His palace is Pandemonium in the blackened wastes of Sheol, where he plots the seduction of the human race. His second in command, according to Milton, is the Arch-devil Beelzebub, who was once worshiped as Ball Zebub in the north of Canaan until the Israelites killed his followers (the Galileans accused Jesus of being in league with him in Matthew XII).

Also attendant on Lucifer is Moloch, god of money, Asmodeus, king of the demons who was forced by magic to build Solomon's temple, Azazel, who taught women the diabolical art of make up, Lilith, who the patriarchs rightly feared as the mother of feminism, Azathoth, who is the lord of perverse sexuality and who appears as a black skinned European lord and the Lucifuge who negotiates pacts.

There are millions and millions of cohorts more. Among Arabs Lucifer is known as Iblis. Christians derive the term devil from the Greek diablos which means "slanderer", the opposite of angelos, or "messenger". The devil bears false messages or messages which contain only enough truth to be convincingly false.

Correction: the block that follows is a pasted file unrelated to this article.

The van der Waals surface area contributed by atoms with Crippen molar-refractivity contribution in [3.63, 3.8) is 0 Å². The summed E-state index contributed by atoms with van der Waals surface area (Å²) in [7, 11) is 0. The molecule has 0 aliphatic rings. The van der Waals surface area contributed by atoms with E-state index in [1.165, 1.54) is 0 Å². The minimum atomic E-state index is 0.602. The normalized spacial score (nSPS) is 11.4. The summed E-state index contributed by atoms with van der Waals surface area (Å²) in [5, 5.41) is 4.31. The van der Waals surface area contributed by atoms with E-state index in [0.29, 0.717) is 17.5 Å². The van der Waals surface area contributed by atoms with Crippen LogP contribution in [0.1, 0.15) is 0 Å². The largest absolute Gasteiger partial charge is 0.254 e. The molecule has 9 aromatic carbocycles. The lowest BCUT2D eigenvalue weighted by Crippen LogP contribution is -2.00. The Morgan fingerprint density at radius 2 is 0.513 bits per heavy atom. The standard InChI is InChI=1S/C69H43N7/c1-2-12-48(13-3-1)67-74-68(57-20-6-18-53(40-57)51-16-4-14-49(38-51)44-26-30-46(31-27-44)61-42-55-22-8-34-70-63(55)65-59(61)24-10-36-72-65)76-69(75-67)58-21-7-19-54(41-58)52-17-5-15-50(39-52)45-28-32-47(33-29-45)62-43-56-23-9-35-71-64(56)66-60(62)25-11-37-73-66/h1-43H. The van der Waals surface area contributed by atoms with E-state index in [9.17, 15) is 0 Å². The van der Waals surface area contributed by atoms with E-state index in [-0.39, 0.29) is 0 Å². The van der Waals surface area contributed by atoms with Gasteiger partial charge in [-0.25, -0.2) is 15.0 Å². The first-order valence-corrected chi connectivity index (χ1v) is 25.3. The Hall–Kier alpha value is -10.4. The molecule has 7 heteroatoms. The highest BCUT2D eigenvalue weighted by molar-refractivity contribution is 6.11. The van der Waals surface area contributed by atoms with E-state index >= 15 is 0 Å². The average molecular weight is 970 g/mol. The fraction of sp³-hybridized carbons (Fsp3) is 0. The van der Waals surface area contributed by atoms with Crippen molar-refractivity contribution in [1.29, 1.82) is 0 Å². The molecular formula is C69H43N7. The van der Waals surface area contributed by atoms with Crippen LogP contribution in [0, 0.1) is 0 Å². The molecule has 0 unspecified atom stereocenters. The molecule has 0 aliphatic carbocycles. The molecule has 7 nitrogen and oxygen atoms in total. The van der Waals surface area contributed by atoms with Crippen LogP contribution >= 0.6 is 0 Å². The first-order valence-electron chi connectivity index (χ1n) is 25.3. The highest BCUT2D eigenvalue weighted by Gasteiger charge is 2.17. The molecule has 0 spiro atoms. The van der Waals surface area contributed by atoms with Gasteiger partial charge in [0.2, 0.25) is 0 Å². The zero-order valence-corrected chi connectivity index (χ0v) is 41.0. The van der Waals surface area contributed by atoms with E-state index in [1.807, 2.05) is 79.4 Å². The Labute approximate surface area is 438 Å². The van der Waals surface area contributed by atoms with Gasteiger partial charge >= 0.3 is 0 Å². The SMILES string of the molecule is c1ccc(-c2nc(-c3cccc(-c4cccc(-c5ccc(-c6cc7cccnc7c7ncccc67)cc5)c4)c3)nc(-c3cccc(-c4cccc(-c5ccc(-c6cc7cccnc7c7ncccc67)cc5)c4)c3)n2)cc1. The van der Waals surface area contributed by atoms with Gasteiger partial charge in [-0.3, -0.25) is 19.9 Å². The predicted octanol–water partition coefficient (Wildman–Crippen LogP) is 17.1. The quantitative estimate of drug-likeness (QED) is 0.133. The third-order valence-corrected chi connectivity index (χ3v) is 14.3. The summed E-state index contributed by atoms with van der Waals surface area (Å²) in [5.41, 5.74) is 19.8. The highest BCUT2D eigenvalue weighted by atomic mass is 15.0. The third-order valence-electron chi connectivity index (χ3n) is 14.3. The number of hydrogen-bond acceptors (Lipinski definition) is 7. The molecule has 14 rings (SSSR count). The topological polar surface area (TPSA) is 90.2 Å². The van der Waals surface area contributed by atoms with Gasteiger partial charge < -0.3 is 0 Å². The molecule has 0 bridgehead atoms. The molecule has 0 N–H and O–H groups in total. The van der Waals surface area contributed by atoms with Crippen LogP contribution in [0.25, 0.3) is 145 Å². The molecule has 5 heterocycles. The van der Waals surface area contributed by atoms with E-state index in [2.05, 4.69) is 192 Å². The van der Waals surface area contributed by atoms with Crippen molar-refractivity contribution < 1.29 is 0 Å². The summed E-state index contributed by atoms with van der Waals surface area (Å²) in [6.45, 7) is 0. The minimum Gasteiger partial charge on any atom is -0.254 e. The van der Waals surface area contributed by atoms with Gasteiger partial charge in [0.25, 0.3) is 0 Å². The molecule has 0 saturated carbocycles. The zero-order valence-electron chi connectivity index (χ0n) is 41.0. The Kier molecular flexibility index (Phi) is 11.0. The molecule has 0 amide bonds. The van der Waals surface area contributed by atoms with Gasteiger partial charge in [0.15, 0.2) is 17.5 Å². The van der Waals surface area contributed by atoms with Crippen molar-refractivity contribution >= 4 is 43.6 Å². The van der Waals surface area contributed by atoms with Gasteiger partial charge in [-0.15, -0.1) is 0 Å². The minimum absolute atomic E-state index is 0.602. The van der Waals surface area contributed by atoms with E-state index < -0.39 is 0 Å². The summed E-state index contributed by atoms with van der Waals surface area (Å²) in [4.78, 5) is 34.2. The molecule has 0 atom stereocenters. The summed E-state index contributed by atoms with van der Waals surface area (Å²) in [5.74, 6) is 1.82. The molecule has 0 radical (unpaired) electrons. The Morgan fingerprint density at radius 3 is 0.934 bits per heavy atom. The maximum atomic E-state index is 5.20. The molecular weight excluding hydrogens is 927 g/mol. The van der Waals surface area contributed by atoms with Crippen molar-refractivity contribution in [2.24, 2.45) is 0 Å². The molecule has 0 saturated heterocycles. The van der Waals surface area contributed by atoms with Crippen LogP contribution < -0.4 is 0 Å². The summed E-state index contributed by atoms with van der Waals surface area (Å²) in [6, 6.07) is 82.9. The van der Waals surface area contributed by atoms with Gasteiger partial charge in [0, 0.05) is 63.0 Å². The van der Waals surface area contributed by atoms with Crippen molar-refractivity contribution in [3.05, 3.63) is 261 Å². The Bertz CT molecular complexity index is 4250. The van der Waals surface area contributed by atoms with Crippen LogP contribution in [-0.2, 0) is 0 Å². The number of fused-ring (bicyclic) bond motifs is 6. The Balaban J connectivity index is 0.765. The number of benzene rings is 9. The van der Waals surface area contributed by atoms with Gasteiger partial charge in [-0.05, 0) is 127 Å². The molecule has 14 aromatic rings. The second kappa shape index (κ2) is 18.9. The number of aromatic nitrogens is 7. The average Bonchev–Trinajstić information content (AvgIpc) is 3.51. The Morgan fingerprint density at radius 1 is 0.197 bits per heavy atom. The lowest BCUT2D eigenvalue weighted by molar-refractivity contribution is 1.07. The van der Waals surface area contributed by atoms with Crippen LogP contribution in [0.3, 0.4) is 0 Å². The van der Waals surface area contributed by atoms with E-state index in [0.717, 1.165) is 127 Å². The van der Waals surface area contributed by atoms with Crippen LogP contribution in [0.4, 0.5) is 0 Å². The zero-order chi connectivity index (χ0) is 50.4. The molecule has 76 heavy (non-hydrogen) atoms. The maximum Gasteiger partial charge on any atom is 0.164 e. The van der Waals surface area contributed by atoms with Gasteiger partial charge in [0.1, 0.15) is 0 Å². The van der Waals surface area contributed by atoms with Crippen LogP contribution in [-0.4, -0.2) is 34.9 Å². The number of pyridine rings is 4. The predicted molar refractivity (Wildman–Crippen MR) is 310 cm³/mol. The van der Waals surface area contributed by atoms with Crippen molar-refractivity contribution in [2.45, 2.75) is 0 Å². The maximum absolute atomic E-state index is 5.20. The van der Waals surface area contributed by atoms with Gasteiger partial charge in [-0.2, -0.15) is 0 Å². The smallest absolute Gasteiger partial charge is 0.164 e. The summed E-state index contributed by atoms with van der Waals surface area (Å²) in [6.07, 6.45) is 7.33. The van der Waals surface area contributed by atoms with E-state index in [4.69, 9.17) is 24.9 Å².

bill gates is satinbill gates is satinThe Gates of Hell?

This was anonymously sent to us. Warning! Bill Gates (president of Microsoft) may be the next Antichrist. Revelation 13:18 says, “Let anyone who has intelligence work out the number of the Beast, for the number represents a man’s name, and the numerical value of its letters is six hundred and sixty-six.”

Bill Gate’s full name is William Henry Gates III. Nowadays he is known as Bill Gates (III). By converting the letters of his current name to their ASCII values, you get the following:

B I L L G A T E S 3


Daniel 7:23 says, “The explanation he gave was this: ‘The fourth beast signifies a fourth kingdom which will appear on earth. It will differ from the other kingdoms; it will devour the whole earth, treading it down and crushing it.'”

Current history knows three Antichrists: Adolf Hitler, Joseph Stalin, and the Pope. Is the fourth beast the Microsoft corporation, which represents the power of money?

- Illustration by Maya Hayuk